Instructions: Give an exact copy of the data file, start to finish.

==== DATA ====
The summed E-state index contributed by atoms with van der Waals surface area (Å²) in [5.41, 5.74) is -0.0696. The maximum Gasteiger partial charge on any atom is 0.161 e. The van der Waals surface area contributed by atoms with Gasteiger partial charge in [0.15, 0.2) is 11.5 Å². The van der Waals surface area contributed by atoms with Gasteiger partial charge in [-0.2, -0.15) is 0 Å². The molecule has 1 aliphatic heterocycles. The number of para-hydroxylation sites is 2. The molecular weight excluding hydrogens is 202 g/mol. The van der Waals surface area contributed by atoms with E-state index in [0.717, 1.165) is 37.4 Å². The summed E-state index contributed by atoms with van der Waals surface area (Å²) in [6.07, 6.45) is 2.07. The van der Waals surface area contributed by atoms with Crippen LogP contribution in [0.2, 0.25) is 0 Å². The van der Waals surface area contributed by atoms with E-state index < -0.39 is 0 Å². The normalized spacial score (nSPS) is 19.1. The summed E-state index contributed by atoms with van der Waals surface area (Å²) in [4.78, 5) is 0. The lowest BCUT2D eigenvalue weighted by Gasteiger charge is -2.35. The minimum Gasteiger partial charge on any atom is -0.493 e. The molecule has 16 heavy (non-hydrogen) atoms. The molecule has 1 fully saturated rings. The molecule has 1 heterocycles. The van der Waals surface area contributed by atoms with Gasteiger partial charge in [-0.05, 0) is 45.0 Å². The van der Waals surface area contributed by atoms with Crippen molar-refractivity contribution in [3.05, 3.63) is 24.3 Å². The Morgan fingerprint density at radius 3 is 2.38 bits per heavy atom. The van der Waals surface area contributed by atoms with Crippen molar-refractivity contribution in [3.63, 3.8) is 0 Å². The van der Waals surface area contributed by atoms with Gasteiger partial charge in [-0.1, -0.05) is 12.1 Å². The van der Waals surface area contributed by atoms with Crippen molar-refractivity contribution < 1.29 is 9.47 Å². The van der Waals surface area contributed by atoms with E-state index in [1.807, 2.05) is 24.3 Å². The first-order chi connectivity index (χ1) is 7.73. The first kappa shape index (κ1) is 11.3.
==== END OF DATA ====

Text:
The summed E-state index contributed by atoms with van der Waals surface area (Å²) in [5.41, 5.74) is -0.0696. The maximum Gasteiger partial charge on any atom is 0.161 e. The van der Waals surface area contributed by atoms with Gasteiger partial charge in [0.15, 0.2) is 11.5 Å². The van der Waals surface area contributed by atoms with Gasteiger partial charge in [-0.2, -0.15) is 0 Å². The molecule has 1 aliphatic heterocycles. The number of para-hydroxylation sites is 2. The molecular weight excluding hydrogens is 202 g/mol. The van der Waals surface area contributed by atoms with E-state index in [0.717, 1.165) is 37.4 Å². The summed E-state index contributed by atoms with van der Waals surface area (Å²) in [6.07, 6.45) is 2.07. The van der Waals surface area contributed by atoms with Crippen LogP contribution in [0.2, 0.25) is 0 Å². The van der Waals surface area contributed by atoms with E-state index < -0.39 is 0 Å². The normalized spacial score (nSPS) is 19.1. The summed E-state index contributed by atoms with van der Waals surface area (Å²) in [4.78, 5) is 0. The lowest BCUT2D eigenvalue weighted by Gasteiger charge is -2.35. The minimum Gasteiger partial charge on any atom is -0.493 e. The molecule has 16 heavy (non-hydrogen) atoms. The molecule has 1 fully saturated rings. The molecule has 1 heterocycles. The van der Waals surface area contributed by atoms with Gasteiger partial charge in [-0.05, 0) is 45.0 Å². The van der Waals surface area contributed by atoms with Crippen molar-refractivity contribution in [3.05, 3.63) is 24.3 Å². The Morgan fingerprint density at radius 3 is 2.38 bits per heavy atom. The van der Waals surface area contributed by atoms with Crippen molar-refractivity contribution in [3.63, 3.8) is 0 Å². The van der Waals surface area contributed by atoms with Gasteiger partial charge in [-0.1, -0.05) is 12.1 Å². The van der Waals surface area contributed by atoms with Crippen molar-refractivity contribution < 1.29 is 9.47 Å². The van der Waals surface area contributed by atoms with E-state index in [1.807, 2.05) is 24.3 Å². The first-order chi connectivity index (χ1) is 7.73. The first kappa shape index (κ1) is 11.3.